Bank of America (NYSE:BAC)
Historical Stock Chart
1 Year : From Oct 2017 to Oct 2018
By Rachel Louise Ensign
Bank of America Corp. said Monday that a boost from the U.S. tax law and continued rising interest rates helped push first-quarter profit 30% higher, extending the string of better-than-expected results from the nation's biggest banks.
Quarterly profit at the Charlotte, N.C.-based bank rose to $6.92 billion from $5.34 billion a year ago. Per-share earnings were 62 cents; analysts had expected 59 cents per share. Revenue came in at $23.13 billion, up from $22.25 billion a year ago. Analysts had expected $23.06 billion.
This quarter is the first time investors have a chance to see exactly how much the recent tax law is helping the bank's bottom line. The banking industry was one of the biggest beneficiaries of the lower corporate tax rate. While it led to big one-time charges last quarter, the lower rate is starting to lift bank earnings this quarter. Much of that is already in analysts' estimates for the bank's future profits, however. And some of the expected secondary benefits of the tax bill, such as invigorated loan growth, have yet to materialize across the industry.
Bank of America said its effective tax rate fell by 9 percentage points because of the bill. In the quarter, the bank paid $1.48 billion in income taxes, compared with $1.98 billion in the year-ago quarter.
The tax benefits notwithstanding, the bank's underlying performance also was strong. Income before taxes -- a good way to look at the bank's performance without the tax boost -- increased about 15% to $8.39 billion from $7.32 billion a year earlier.
Those factors meant a key profitability metric, return on equity, reached a new milestone in the quarter. The figure rose to 10.85%, above the bank's theoretical 10% cost of capital. That only happened once before in Chief Executive Brian Moynihan eight-year tenure, in 2011 when unusual one-time factors inflated the figure. Other than that, the bank last passed 10% in 2007, right before its financial state rapidly deteriorated during the financial crisis.
The first quarter was "a solid business environment with good economic metrics. And we continue to get our fair share in that environment," Mr. Moynihan said on a call with analysts.
The results reflected the bank's years-long strategy of boosting profits by cutting expenses, focusing on lower-risk plain vanilla banking services and putting crisis-era headaches in the past. Evercore ISI analyst Glenn Schorr dubbed the bank "the new Steady Eddie" after Monday's earnings report.
Rising interest rates have helped. Higher rates are typically good for banks because they turn a profit on the difference between what they pay on deposits and the rate they collect on loans. In the quarter, the Federal Reserve raised its benchmark rate for a sixth time. Bank of America said its net interest income, or profits from interest, rose about 5% from a year earlier.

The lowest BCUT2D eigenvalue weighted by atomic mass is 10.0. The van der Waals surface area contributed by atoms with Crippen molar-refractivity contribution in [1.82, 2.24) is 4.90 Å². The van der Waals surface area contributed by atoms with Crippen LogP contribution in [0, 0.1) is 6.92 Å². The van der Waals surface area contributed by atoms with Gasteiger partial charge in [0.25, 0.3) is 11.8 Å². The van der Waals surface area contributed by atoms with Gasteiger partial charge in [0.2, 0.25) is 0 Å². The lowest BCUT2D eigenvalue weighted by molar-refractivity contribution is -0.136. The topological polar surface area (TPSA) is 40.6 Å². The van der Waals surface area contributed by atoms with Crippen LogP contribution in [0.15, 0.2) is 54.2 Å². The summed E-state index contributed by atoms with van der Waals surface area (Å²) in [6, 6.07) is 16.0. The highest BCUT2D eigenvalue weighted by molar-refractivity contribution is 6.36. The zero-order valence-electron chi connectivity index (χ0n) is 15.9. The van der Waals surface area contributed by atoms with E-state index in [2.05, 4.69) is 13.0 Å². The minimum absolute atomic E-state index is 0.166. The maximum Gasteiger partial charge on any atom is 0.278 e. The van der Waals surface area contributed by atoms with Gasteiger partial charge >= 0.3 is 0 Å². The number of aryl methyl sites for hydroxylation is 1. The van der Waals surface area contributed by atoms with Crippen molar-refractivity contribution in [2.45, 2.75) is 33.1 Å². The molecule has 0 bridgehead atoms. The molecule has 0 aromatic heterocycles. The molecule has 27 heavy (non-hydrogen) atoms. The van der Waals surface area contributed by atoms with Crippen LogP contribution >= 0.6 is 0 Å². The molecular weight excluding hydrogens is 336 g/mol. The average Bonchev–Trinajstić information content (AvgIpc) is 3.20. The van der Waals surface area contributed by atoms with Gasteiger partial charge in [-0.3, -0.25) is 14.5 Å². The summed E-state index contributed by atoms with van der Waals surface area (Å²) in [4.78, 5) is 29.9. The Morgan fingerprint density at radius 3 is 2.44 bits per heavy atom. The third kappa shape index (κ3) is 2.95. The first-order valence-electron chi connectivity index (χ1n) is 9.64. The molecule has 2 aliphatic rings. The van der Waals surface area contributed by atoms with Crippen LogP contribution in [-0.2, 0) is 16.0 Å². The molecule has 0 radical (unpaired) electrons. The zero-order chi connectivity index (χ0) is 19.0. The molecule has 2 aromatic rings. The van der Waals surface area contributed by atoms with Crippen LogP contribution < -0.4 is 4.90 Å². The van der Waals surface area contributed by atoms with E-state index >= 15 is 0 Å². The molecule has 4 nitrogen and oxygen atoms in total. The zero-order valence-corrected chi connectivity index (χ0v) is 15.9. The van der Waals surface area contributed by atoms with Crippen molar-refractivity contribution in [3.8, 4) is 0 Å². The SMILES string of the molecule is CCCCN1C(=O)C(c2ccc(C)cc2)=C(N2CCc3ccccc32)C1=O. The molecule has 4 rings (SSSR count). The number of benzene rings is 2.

Banks have been able to pocket much of the benefit from the rate increases because customers aren't demanding more interest. The rate Bank of America paid on U.S. interest-bearing deposits was 0.30%, only a slight rise from 0.27% in the prior quarter. Still, deposits rose more than 4% from a year earlier.
Loan growth, which has slowed down across the banking industry since the 2016 presidential election, rose 3% from a year earlier at Bank of America.
In the first quarter, the bank's expenses fell about 1% to $13.90 billion from $14.09 billion a year ago. That helped push the firm's efficiency ratio, which measures expenses as a percentage of revenue, below 60%, compared with 62.8% a year ago.
The bank said recently announced plans to open new branches in cities where it previously had none wouldn't elevate overall costs. The bank's total branch count, which has been steadily dropping as more consumers turn to digital tools and the bank prunes less profitable locations, should be "relatively stable from here," Chief Financial Officer Paul Donofrio said on a call with reporters.
Also, after a number of quarters of disappointing trading revenue, wild price swings for markets in the first quarter meant Wall Street's trading desks had a better quarter. Still, results weren't much above a year ago, which also was busy following the 2016 U.S. presidential election.
Bank of America reported that trading revenue, excluding an accounting adjustment, rose less than 1% to $4.05 billion from $4.03 billion in the first quarter of last year. Equities revenue increased 38%, while revenue from fixed income, currency and commodities was down 13%.
Bank of America shares, up around 1% in 2018, were roughly flat in morning trading. After a huge run-up following the 2016 presidential election, bank stocks broadly have stalled so far in 2018.
Write to Rachel Louise Ensign at email@example.com
(END) Dow Jones Newswires
April 16, 2018 12:20 ET (16:20 GMT)
Copyright (c) 2018 Dow Jones & Company, Inc.